There have been a few people that I have interviewed over the years, mostly musicians, who have made huge contributions to their fields. Naomi Feil is one of those influential people. She has devoted her entire career to the advancement of care for our aging populations. I had never heard of Validation Training until my editor at Boomer and Senior News gave me her contact information and asked me to interview her. Turns out, she had lived and worked for decades in Ohio and recently moved just outside of Eugene to be near her one of her sons and his family. They had just moved here about a month before I got to meet her and her husband.
Now, I see on Facebook that there is a video circulating of Naomi holding the tear-streaked face of a black woman while the two of them sing a gospel song together. The “meme” that accompanies this video talks about how a Jewish woman sang a spiritual with an old black woman and how that display of affection shows that religious divides can be overcome. I certainly think this is a positive thing and if it helps relationships improve, I’m all for it.
Naomi showed me this video clip and discussed it at length with me. She never approached this woman as if she was a Jewish woman helping to overcome religious barriers, and I doubt it even occurred to her that this woman was black and from a totally different culture. This woman had been non-verbal for years, and Naomi met with her, knew that in her culture spiritual songs were of great importance, and took a chance that she would relate to the spiritual song “Jesus Loves Me.” She does. The woman cries, and sings along. It’s very touching, especially knowing the background from Naomi, that no one had been able to reach this woman’s soul for so long. Naomi was very proud of that, but also sad, that she is only one person and that there are so many other people like this woman who desperately need someone to reach out to them. After learning about Validation Training and how Naomi came to develop it, I have the utmost respect for her and for this technique.
Boomer and Senior News used this article on the cover of their January 2015 issue, and used a couple of my photos. I couldn’t be more proud or pleased.
Listening with Empathy
Eugene resident Naomi Feil developed Validation Training and widespread changes in the treatment of the elderly.
By Vanessa Salvia
Naomi Feil is well-known the world over for her work with older people with cognitive impairment or dementia. She is the developer of a technique called Validation Training, which is a method of communication with very old people who are also very disoriented from dementia and related illnesses. She was born in 1932, in Munich, Germany, and her development of Validation Training decades ago helped to usher in widespread changes in the therapies that are offered to the very old, very disoriented part of our population.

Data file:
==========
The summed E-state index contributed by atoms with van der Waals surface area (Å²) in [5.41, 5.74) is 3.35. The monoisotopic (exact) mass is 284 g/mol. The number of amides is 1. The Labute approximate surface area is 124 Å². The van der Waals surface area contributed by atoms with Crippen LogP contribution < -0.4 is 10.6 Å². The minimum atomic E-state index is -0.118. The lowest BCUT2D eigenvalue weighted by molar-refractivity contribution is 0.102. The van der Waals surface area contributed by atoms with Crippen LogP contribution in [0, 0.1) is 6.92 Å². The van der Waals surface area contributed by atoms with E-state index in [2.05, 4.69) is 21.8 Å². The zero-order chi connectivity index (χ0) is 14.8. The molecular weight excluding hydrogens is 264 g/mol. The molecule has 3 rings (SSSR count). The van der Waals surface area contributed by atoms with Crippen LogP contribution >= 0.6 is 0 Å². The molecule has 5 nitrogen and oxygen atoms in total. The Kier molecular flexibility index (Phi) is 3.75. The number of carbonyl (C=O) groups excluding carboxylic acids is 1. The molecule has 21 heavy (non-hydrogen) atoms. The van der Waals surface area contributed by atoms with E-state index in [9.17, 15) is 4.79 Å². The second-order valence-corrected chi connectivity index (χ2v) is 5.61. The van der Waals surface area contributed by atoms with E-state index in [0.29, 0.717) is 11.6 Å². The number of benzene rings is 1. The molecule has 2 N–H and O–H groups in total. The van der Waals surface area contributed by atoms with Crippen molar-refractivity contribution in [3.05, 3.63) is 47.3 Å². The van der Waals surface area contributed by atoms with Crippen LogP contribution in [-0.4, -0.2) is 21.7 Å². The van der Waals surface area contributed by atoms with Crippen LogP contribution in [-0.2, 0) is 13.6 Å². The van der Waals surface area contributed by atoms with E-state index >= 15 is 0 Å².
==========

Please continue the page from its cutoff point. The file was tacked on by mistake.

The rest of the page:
Feil lives in a farmhouse next door to her son, Ed, and his family. A sign on the front door says ‘Act Old Later.’ She greets me wearing a yellow, fuschia and green tie-dye t-shirt, and it’s clear that Naomi Feil is not a typical 81-year-old. Her husband, also Ed, who is 90 now, recently had surgery and has a mild form of dementia. A sign on the door to the back patio says, ‘Ed! You are living in Eugene, Oregon,’ an important reminder since the Feils recently moved from their home in Cleveland, Ohio, to be near their son.
Feil is a slim, energetic woman with short, snow-white hair who has dedicated her life to helping the aged. Her parents were social workers and psychologists who worked with aging populations. Feil and her family left Germany when she was 4, and she grew up at the Montefiore Home for the Aged in Cleveland, where her father was the administrator and her mother was head of the social services department.
“My undergraduate work was in psychology and my graduate was in group work,” Feil says. After graduating in 1963 she returned to Montefiore and began working with the same people she had grown up with. Back then, there was no understanding of Alzheimer’s disease and how it changes the brain. “They were called ‘senile’ and ‘demented,’ says Feil. “They were given shock treatments.”
Her parents had introduced groundbreaking changes in the way these patients were cared for. Feil’s mother developed the first special services programs for the people at the home. Her father realized the people who were disoriented did not get along with the oriented people. “He made a special wing with more nurses and nursing aids and more stimulation,” she says. “He found out that when people had more stimulation they did better. The psychologists at that time said they shouldn’t have stimulation, that they should just sit because they didn’t want them getting worked up.”
Feil’s father left Montefiore in 1968, and Feil then had to follow the psychology of the time, which was to use ‘reality orientation.’ This meant that if someone spoke about someone from their past, such as their deceased parents or their children, the caregiver should remind them that they are in a home for old people, that their parents are dead and their children aren’t there. “I knew reality orientation was wrong,” says Feil, “but the head nurse made us do it and I had to do what she said. I knew it was not helpful, because I had worked too long with the people and I knew them really well.”
Montefiore invited a filmmaker named Edward Feil to film Naomi working with a small group of very disoriented people. “They asked me to work with him on the script,” she says. Naomi and Ed later married and made several other films together. “I asked Ed to film when I was doing exactly what the head nurse told me to do,” says Naomi.